Debbie Harry and Chrissie Hynde – two grandes dames of 70s rock – have new albums out in the next few weeks. Add new material from Patti Smith and UK tour dates from each, and their e-emergence will offer the women of vintage rock a chance to square off against the men.
Harry has cleverly combined her new Blondie album Ghosts of Download with a new greatest hits collection and will play Glastonbury in June. Hynde is releasing Stockholm, her first solo album, on 9 June. She says she is putting it out “to get it out the way”. It was recorded with Swedish musicians, features Neil Young and John McEnroe and she’ll play the Latitude festival in July. Smith contributes a new song, Mercy, to Darren Aronofsky’s film Noah and is setting off on a seven-month tour.
Though far removed from the punk rock aesthetic of Harry, Hynde and Smith, Kate Bush is playing 22 nights at the Hammersmith Apollo in London and represents the most anticipated comeback of the year.
While few are expecting any great addition to the pop and rock canon, the return of the women of the 70s is offering an opportunity to compare them with contemporary figures, from the Yeah Yeah Yeahs’ Karen O, Lorde and Florence Welch to more calculated pop divas like Beyoncé, Miley Cyrus and Lady Gaga.
A recent issue of Vanity Fair celebrated Harry, Hynde and Smith as women who have “more in common with Led Zeppelin than, say, Lesley Gore” and described how each created – effortlessly, it seemed – looks that became inextricably linked with their music. All have endured because they were unwilling or unable to accept the stereotypes of pop. “They were not interested in conventional feminine roles, and particularly conventional feminine roles as they’re presented in the media,” author and rock critic Greil Marcus told the magazine.
Bush famously upbraided her label EMI after it wanted to use a picture of her in a pink top for a publicity picture. Later she said: “The media just promoted me as a female body. It’s like I’ve had to prove I’m an artist in a female body.”
Harry told the Guardian that risqué behaviour “is becoming more par for the course, although I think there’s more nudity now”. Hynde recently reflected on the difference between rockers and pop stars or actors. “When I made my first record we walked in off the street wearing what we were wearing and the guy took a picture and that was the album cover.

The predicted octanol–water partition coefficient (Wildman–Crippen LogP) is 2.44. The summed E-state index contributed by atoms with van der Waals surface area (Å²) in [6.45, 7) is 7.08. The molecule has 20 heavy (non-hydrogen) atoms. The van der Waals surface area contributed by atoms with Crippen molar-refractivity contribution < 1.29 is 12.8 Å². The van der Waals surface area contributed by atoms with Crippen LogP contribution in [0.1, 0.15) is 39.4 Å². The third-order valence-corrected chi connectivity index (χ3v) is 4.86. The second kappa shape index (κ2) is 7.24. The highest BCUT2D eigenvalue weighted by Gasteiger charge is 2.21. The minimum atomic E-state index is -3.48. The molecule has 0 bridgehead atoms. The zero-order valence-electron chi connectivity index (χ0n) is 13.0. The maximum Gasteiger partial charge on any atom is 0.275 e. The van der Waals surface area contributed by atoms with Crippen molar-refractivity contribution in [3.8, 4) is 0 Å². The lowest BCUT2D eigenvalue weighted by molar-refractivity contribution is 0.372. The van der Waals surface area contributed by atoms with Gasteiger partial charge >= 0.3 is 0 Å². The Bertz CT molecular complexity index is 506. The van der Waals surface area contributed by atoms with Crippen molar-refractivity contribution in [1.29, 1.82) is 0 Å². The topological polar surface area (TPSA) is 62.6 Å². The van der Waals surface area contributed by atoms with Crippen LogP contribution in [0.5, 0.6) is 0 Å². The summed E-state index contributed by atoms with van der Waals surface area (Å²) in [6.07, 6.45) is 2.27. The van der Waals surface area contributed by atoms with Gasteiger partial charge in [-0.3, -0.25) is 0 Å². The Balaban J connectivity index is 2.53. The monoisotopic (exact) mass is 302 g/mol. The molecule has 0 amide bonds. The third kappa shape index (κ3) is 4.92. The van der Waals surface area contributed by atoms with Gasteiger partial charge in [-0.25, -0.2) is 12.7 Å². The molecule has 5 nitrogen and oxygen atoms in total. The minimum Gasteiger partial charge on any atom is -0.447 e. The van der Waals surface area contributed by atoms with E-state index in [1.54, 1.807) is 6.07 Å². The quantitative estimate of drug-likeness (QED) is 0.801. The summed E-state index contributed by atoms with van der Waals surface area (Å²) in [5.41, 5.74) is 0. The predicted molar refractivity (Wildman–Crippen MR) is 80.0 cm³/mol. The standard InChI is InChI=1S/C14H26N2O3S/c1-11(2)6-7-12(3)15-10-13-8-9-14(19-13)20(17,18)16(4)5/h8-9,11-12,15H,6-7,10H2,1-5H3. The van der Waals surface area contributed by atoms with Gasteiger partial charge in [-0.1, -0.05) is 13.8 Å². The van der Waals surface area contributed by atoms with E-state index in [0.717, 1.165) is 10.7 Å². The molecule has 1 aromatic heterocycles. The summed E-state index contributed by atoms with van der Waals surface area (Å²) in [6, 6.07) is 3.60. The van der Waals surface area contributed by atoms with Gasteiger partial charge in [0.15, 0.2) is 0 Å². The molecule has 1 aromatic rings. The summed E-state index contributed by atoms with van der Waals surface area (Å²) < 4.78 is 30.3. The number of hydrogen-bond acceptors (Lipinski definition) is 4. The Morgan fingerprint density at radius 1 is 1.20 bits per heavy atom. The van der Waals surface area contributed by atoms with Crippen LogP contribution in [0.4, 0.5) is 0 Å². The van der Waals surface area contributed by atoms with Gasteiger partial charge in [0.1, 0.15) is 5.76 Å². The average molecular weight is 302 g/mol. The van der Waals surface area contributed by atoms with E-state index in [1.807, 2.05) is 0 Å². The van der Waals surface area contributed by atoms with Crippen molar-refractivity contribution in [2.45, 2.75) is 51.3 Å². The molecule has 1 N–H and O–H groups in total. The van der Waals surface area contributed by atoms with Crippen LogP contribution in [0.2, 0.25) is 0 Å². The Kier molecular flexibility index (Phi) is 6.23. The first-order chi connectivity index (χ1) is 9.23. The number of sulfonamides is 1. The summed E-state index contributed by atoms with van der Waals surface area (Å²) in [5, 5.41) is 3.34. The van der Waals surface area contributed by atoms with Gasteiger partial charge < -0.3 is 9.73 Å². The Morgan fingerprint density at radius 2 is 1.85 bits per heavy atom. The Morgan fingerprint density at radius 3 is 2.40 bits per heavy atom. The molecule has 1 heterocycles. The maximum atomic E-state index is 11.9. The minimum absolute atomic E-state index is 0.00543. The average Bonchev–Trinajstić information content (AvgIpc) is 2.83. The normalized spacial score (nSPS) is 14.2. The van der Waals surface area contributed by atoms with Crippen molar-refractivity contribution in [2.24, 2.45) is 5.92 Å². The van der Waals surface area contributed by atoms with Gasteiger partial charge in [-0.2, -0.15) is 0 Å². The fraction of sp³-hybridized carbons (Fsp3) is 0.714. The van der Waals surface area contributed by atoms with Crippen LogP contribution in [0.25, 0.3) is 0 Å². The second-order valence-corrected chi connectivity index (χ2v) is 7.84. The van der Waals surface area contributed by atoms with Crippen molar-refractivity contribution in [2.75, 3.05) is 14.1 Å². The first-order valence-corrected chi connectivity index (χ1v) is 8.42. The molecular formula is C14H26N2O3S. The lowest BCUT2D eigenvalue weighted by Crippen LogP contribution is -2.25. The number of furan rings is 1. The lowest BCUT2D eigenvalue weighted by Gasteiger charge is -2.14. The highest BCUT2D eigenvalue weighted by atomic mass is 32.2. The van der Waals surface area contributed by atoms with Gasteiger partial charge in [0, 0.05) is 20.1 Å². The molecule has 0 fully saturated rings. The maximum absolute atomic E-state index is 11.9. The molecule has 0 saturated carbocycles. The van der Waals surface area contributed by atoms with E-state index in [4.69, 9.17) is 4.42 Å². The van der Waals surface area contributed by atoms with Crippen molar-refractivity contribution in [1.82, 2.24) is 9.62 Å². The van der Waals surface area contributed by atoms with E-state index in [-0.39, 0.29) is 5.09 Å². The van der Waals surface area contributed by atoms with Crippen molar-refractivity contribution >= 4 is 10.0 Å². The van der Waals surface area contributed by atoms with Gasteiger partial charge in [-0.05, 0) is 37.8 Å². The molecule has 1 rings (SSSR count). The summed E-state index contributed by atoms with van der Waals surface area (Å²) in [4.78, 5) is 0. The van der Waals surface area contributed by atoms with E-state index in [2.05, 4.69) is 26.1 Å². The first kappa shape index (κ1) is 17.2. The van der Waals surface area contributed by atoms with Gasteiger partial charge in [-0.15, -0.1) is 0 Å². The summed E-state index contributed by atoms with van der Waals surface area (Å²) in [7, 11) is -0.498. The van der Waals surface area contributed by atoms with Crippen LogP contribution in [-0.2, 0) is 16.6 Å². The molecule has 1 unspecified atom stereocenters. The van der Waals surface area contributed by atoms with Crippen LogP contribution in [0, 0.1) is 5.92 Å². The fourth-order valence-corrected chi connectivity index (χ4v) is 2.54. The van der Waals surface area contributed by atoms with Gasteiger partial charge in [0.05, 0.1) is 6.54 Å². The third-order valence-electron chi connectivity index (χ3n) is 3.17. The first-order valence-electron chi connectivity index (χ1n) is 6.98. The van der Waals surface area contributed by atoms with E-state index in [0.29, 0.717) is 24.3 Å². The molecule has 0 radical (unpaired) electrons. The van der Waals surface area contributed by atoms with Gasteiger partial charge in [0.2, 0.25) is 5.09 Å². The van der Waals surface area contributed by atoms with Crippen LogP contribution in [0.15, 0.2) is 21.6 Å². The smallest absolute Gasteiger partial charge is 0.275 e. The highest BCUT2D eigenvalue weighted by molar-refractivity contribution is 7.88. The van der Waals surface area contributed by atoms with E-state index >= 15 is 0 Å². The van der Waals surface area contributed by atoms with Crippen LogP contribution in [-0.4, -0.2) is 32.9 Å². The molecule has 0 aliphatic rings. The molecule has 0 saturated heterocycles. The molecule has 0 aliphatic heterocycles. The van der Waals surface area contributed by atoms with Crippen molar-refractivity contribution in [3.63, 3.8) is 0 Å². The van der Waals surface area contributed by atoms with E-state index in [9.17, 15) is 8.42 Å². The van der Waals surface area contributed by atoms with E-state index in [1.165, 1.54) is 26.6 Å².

“These days, even for a rocker, they’ll bring in the stylists and the makeup artists. I can’t go in for all that.”
In some quarters, the return of the old guard has prompted handwringing that their modern equivalents have sold themselves and their careers short by too readily accepting the fickle hand of the multibillion-dollar fashion industry.
Hynde says that, in the era of the Pretenders, the artists at least had the upper hand. Now, when musicians at award shows are asked which style or designer product they are wearing, there is a sense that many have sold out to the generous marketing budgets of luxury conglomerates.
“Clothes alone won’t make you cool,” says Christian Joy, a stylist who helps dress Karen O. “Nowadays it’s all about fashion – who’s wearing Chanel, who’s wearing Gucci. Back then, those girls weren’t going out and buying fashion. They had a style that almost doesn’t exist any more.”
She says that any woman who starts a rock band now looks back to Hynde, Harry and Smith. “At this point their looks are classic. We’ve looked at them so long, they’ve become iconic, despite how heavily their looks have been marketed since.”
The world of contemporary cool might be more difficult to unpick. Sure, Harry, Hynde and Smith were also selling image, said Joy, “but nowadays image is so marketed it can’t be cool any more”.
There are other dangers, too. Lady Gaga’s career is widely believed to have suffered after she lost the services of stylist Nicola Formichetti. Having built a career around fashion, music alone cannot support her, some argue.
It poses an interesting question as to how Bush sells out her 22 London shows in 15 minutes – a record that the 70s rockers couldn’t hope to match. “At the moment, Kate is the one that people are thinking could be really special,” says pop culture writer Michael Bracewell. “Meanwhile Patti just seems to turn up at irritating art events in New York and talk in a pompous way about downtown culture as if it was drawings by Leonardo da Vinci, when in fact it’s someone’s crappy Polaroid from 1986.”
Harry, Hynde and Smith were true originals, “but that’s a long time ago. Isn’t it the case with so much pop and rock now that it’s simply archival?,” says Bracewell. “People want to witness fragments of a true cross. People from their 40s to their 70s have a colossal emotional investment that they just can’t let go of despite the fact the form is pretty burned out. Perhaps these iconic figures save us from having to adjust to how old we’re getting, too.”
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